Autophosphorylation and ATM activation: Additional sites add to the complexity

Kozlov, Sergei V., Graham, Mark E., Jakob, Burkhard, Tobias, Frank, Kijas, Amanda W., Tanuji, Marcel, Chen, Philip, Robinson, Phillip J., Taucher-Scholz, Gisela, Suzuki, Keiji, So, Sairai, Chen, David and Lavin, Martin F. (2011) Autophosphorylation and ATM activation: Additional sites add to the complexity. The Journal of Biological Chemistry, 286 11: 9107-9119. doi:10.1074/jbc.M110.204065

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Author Kozlov, Sergei V.
Graham, Mark E.
Jakob, Burkhard
Tobias, Frank
Kijas, Amanda W.
Tanuji, Marcel
Chen, Philip
Robinson, Phillip J.
Taucher-Scholz, Gisela
Suzuki, Keiji
So, Sairai
Chen, David
Lavin, Martin F.
Title Autophosphorylation and ATM activation: Additional sites add to the complexity
Journal name The Journal of Biological Chemistry   Check publisher's open access policy
ISSN 0021-9258
1083-351X
Publication date 2011-03-18
Year available 2010
Sub-type Article (original research)
DOI 10.1074/jbc.M110.204065
Open Access Status File (Publisher version)
Volume 286
Issue 11
Start page 9107
End page 9119
Total pages 13
Place of publication Bethesda, MD, U.S.A.
Publisher American Society for Biochemistry and Molecular Biology
Language eng
Subject 1303 Biochemistry
1312 Molecular Biology
1307 Cell Biology
Abstract The recognition and signaling of DNA double strand breaks involves the participation of multiple proteins, including the protein kinase ATM (mutated in ataxia-telangiectasia). ATM kinase is activated in the vicinity of the break and is recruited to the break site by the Mre11-Rad50-Nbs1 complex, where it is fully activated. In human cells, the activation process involves autophosphorylation on three sites (Ser(367), Ser(1893), and Ser(1981)) and acetylation on Lys(3016). We now describe the identification of a new ATM phosphorylation site, Thr(P)(1885) and an additional autophosphorylation site, Ser(P)(2996), that is highly DNA damage-inducible. We also confirm that human and murine ATM share five identical phosphorylation sites. We targeted the ATM phosphorylation sites, Ser(367) and Ser(2996), for further study by generating phosphospecific antibodies against these sites and demonstrated that phosphorylation of both was rapidly induced by radiation. These phosphorylations were abolished by a specific inhibitor of ATM and were dependent on ATM and the Mre11-Rad50-Nbs1 complex. As found for Ser(P)(1981), ATM phosphorylated at Ser(367) and Ser(2996) localized to sites of DNA damage induced by radiation, but ATM recruitment was not dependent on phosphorylation at these sites. Phosphorylation at Ser(367) and Ser(2996) was functionally important because mutant forms of ATM were defective in correcting the S phase checkpoint defect and restoring radioresistance in ataxia-telangiectasia cells. These data provide further support for the importance of autophosphorylation in the activation and function of ATM in vivo.
Formatted abstract
The recognition and signaling of DNA double strand breaks involves the participation of multiple proteins, including the protein kinase ATM (mutated in ataxia-telangiectasia). ATM kinase is activated in the vicinity of the break and is recruited to the break site by the Mre11-Rad50-Nbs1 complex, where it is fully activated. In human cells, the activation process involves autophosphorylation on three sites (Ser367, Ser1893, and Ser1981) and acetylation on Lys3016. We now describe the identification of a new ATM phosphorylation site, Thr(P)1885 and an additional autophosphorylation site, Ser(P)2996, that is highly DNA damage-inducible. We also confirm that human and murine ATM share five identical phosphorylation sites. We targeted the ATM phosphorylation sites, Ser 367 and Ser2996, for further study by generating phosphospecific antibodies against these sites and demonstrated that phosphorylation of both was rapidly induced by radiation. These phosphorylations were abolished by a specific inhibitor of ATM and were dependent on ATM and the Mre11-Rad50-Nbs1 complex. As found for Ser(P)1981, ATM phosphorylated at Ser367 and Ser2996 localized to sites of DNA damage induced by radiation, but ATM recruitment was not dependent on phosphorylation at these sites. Phosphorylation at Ser367 and Ser2996 was functionally important because mutant forms of ATM were defective in correcting the S phase checkpoint defect and restoring radioresistance in ataxia-telangiectasia cells. These data provide further support for the importance of autophosphorylation in the activation and function of ATM in vivo.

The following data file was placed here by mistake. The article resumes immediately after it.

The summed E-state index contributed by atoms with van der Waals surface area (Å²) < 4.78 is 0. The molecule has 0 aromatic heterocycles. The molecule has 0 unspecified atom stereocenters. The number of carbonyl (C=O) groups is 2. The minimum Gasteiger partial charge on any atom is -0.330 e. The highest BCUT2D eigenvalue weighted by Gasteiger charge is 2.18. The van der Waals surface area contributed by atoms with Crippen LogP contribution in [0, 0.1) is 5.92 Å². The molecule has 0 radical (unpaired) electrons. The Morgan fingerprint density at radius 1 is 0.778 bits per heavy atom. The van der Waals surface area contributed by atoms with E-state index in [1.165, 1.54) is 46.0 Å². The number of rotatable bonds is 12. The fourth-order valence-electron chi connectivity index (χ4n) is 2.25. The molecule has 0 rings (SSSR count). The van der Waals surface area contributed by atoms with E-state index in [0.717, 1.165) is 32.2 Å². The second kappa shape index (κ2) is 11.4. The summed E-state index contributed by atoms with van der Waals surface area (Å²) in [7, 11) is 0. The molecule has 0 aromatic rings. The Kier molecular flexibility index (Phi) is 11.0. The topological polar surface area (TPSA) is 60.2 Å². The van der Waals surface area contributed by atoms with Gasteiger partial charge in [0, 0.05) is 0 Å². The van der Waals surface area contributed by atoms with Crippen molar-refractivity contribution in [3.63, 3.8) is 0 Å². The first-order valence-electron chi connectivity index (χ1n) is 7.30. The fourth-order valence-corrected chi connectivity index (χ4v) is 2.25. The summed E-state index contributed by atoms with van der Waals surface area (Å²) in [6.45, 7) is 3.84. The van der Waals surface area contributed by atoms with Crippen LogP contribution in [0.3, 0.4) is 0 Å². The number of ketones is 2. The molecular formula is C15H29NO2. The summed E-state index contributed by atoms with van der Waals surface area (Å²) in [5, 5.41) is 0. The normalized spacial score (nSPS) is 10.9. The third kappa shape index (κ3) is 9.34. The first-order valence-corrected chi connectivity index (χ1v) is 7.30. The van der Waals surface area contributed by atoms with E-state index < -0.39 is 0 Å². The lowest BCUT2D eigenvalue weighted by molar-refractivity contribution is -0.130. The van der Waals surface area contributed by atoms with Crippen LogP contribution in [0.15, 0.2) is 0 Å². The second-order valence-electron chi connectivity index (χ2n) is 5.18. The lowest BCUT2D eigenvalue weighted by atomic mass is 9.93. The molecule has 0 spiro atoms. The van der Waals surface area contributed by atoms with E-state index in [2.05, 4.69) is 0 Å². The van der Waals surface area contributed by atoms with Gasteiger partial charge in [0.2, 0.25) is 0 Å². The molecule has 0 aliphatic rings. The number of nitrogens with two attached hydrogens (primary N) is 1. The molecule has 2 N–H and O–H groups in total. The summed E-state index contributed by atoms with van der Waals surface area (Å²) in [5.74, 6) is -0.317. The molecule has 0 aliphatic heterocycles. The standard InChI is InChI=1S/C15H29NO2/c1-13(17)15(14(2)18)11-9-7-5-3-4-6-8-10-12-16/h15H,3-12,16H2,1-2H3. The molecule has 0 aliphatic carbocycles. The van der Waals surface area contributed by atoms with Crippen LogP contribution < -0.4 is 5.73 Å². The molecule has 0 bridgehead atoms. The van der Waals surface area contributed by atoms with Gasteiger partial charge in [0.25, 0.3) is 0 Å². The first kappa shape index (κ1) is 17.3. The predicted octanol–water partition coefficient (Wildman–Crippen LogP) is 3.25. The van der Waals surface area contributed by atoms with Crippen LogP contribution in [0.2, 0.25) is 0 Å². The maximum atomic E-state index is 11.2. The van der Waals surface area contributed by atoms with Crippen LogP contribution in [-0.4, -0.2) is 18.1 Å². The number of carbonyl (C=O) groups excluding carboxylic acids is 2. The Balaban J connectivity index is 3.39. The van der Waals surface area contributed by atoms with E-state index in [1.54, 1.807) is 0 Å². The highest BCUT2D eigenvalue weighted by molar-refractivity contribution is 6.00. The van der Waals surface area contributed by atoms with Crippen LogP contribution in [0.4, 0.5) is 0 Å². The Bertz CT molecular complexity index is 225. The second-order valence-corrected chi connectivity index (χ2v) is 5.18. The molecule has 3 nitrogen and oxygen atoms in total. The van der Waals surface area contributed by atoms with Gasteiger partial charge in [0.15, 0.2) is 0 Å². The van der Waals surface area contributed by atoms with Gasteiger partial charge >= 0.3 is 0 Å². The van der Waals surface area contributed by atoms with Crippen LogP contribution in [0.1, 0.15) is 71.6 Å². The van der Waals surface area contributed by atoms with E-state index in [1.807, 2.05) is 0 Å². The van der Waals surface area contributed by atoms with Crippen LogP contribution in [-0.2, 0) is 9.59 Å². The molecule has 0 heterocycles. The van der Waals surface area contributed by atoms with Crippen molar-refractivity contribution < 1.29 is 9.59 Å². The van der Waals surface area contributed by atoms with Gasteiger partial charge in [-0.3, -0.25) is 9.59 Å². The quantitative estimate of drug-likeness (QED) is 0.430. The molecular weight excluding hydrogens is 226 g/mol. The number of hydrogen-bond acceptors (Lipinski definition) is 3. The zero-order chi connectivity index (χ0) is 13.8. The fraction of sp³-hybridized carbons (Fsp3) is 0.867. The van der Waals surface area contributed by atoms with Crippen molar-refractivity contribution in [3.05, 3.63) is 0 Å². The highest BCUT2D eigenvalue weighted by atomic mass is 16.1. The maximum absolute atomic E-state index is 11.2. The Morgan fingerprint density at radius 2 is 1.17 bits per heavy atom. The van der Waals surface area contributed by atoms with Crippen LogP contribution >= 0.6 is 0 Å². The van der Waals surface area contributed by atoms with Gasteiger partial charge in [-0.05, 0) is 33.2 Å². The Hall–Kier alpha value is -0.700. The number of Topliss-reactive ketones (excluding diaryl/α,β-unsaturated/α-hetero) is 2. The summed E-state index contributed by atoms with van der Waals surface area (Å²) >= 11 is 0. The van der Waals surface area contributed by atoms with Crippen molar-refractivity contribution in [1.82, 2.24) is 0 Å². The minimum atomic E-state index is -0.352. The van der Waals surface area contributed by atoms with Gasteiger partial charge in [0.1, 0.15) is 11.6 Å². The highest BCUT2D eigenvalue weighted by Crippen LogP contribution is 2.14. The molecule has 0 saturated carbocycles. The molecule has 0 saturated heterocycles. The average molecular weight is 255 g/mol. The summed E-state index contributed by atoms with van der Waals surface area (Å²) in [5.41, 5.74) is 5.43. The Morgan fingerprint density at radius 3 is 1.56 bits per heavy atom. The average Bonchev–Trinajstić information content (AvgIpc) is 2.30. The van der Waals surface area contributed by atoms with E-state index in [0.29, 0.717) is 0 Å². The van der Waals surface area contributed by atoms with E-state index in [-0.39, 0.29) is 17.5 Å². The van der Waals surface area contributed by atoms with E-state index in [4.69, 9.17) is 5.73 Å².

© 2011 by The American Society for Biochemistry and Molecular Biology, Inc.
Keyword Double-strand breaks
Dna-damage response
Ataxia-telangiectasia
Dna-damage response
Mrn complex
Mre11-rad50-Nbs1 complex
Chromatin retention
Repair proteins
Nuclear foci
N-terminus
In-vivo
Q-Index Code C1
Q-Index Status Confirmed Code
Grant ID CA050519
Institutional Status UQ
Additional Notes First Published on December 13, 2010,

Document type: Journal Article
Sub-type: Article (original research)
Collections: Official 2011 Collection
School of Medicine Publications
 
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Created: Mon, 28 Mar 2011, 19:50:08 EST by Debbie Banks on behalf of School of Medicine